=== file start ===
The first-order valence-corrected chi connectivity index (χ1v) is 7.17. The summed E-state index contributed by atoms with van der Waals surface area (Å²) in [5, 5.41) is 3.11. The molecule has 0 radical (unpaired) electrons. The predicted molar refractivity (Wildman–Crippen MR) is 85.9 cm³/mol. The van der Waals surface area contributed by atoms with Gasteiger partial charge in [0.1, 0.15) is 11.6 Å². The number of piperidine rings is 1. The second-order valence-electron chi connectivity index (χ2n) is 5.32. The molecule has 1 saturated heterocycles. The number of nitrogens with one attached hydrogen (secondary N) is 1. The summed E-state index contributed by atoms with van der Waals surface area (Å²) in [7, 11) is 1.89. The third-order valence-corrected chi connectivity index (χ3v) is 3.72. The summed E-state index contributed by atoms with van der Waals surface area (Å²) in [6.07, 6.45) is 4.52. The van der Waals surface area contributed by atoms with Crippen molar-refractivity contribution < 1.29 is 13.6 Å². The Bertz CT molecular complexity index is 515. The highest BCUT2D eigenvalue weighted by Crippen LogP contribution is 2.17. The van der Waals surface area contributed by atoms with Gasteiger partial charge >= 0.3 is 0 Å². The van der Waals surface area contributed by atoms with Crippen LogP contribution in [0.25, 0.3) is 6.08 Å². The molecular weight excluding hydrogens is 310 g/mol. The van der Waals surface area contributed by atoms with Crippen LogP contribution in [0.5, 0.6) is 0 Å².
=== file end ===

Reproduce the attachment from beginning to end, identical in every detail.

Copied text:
The first-order valence-corrected chi connectivity index (χ1v) is 7.17. The summed E-state index contributed by atoms with van der Waals surface area (Å²) in [5, 5.41) is 3.11. The molecule has 0 radical (unpaired) electrons. The predicted molar refractivity (Wildman–Crippen MR) is 85.9 cm³/mol. The van der Waals surface area contributed by atoms with Gasteiger partial charge in [0.1, 0.15) is 11.6 Å². The number of piperidine rings is 1. The second-order valence-electron chi connectivity index (χ2n) is 5.32. The molecule has 1 saturated heterocycles. The number of nitrogens with one attached hydrogen (secondary N) is 1. The summed E-state index contributed by atoms with van der Waals surface area (Å²) in [7, 11) is 1.89. The third-order valence-corrected chi connectivity index (χ3v) is 3.72. The summed E-state index contributed by atoms with van der Waals surface area (Å²) in [6.07, 6.45) is 4.52. The van der Waals surface area contributed by atoms with Crippen molar-refractivity contribution < 1.29 is 13.6 Å². The Bertz CT molecular complexity index is 515. The highest BCUT2D eigenvalue weighted by Crippen LogP contribution is 2.17. The van der Waals surface area contributed by atoms with Gasteiger partial charge >= 0.3 is 0 Å². The van der Waals surface area contributed by atoms with Crippen LogP contribution in [0.25, 0.3) is 6.08 Å². The molecular weight excluding hydrogens is 310 g/mol. The van der Waals surface area contributed by atoms with Crippen LogP contribution in [0.5, 0.6) is 0 Å².